In April of 2015 we had a chance to spend 10 days in Japan. This was the first time for both of us, we had both been dying to visit this country. The trip was right before Julia, in fact it was during this trip to Japan that I told Amado that I was pregnant. So this was one of our last trips without kids – that’s not to say that Japan is not a place to go to with children, quite the opposite actually. What we saw and experienced in Japan is something I’d love to share with my kids and I am sure that a Japan vacation with kids would be amazing.

We moved around the country on trains and went to places that I wouldn’t hesitate to take my little girl with me. In fact during this trip we made a promise to each other to continue to travel even when we became parents – that we would be one of those families that travel with kids (so far we’ve kept our promise)

If you, like us only have 10 days in Japan and want to see as much as you can, while still enjoying your time there (we hate when schedules are too packed) then take this itinerary as a starting point and adjust to your needs and style. In this post I describe a how we spent 10 days in Japan and saw 7 cities without feeling over-scheduled!

10 days in Japan
We were lucky to be there during Cherry Blossom season

Getting around

Consider these two passes as a way to save money and get everywhere.

Buy a JR Pass

A JR Pass gives you unlimited Japan travel by rail, they sell 7 day passes and 14 day passes that you can use to travel around the country. We bought them online, the process was fairly simple and the site is in English 🙂 – Keep in mind that there are some cases in which you may not be eligible for buying the JR Pass – as a rule of thumb if you enter the country as a visitor on a foreign passport you’re on the safe side.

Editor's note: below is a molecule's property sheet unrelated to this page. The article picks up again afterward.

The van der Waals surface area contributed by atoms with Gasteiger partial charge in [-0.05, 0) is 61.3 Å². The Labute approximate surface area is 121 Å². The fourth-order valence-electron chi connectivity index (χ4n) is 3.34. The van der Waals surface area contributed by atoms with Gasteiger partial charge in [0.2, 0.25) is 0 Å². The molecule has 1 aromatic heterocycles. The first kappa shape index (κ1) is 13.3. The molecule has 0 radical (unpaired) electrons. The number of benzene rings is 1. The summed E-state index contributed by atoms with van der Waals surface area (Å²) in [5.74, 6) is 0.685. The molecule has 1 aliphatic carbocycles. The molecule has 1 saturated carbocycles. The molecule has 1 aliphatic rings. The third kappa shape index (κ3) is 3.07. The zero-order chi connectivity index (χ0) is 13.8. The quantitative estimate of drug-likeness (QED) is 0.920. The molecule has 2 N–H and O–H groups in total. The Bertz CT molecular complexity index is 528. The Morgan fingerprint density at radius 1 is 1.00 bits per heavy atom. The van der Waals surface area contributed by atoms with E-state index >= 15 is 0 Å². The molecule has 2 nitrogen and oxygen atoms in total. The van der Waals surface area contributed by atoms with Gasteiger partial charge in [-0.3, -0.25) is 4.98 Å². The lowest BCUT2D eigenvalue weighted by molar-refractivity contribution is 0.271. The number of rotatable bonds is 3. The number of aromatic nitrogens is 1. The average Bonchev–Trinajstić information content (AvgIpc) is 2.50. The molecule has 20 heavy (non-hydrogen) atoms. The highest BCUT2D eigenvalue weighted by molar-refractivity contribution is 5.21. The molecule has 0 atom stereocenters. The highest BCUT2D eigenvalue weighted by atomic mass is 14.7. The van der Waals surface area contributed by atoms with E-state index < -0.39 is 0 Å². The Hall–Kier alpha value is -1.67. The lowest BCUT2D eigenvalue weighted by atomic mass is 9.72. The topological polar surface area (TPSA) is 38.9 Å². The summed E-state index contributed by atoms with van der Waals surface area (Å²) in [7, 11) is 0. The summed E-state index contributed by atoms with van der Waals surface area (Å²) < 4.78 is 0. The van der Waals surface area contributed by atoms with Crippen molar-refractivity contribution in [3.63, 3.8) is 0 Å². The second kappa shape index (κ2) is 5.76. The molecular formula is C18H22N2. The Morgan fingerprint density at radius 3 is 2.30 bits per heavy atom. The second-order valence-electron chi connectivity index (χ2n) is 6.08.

We started moving around Japan by train on Day 4 of our trip for the day trip to Nikko – that meant we would be using trains for around 6 days. The 7 day pass was perfect for us.

Hakone Free Pass

We stayed for one night in Hakone. For this we had to take a train from Tokyo to Odawara and then we changed trains to get further into Hakone. We bought is directly when we arrived in Odawara and what was nice about it is that it also included the boat tour in Ashi lake (in the pirate boat) and the cable car up to 5th Station for killer views of Mt. Fuji. You could also buy the pass to cover a round trip from Shinjuku station (but we didn’t need that) You can read more about it online. Now on to our 10 days in Japan itinerary

  • 10 Days in Japan
    Todai-Ji Temple in Nara

Day 1:

Arrive in Tokyo Haneda airport and make your way to the city. We stayed in an Airbnb close to Shinjuku station which was perfect for us from both a budget and location perspective. We found that staying in Tokyo was a bit on the expensive side but Airbnb had lots of options. If you also travel during cherry blossom season plan in advance! All hotels were sold out right before the trip so don’t leave everything to the last minute.

Day 2 & 3

We spent two whole days in Tokyo. Tokyo is huge – in fact the largest city in the world so there is plenty to see and do. There is modern Tokyo and traditional Tokyo and you can’t miss either of them. Tokyo could be an itinerary in itself we found this two day itinerary online and we do recommend that you have a look at it if you are short in time while you’re in Tokyo

Day 4:

On our fourth day in Tokyo we took a train to Nikko a much more calm place to visit (compared to hectic Tokyo) but full of magic and charm. There are four trains daily from Shinjuku and most require a transfer in Shimo-Imaichi station to continue onwards to Nikko, and the journey took around 2 hours. We left in the early morning and came back in the afternoon. It was a perfect amount of time to be able to wander around and see the most important things to see in Nikko.

Day 5: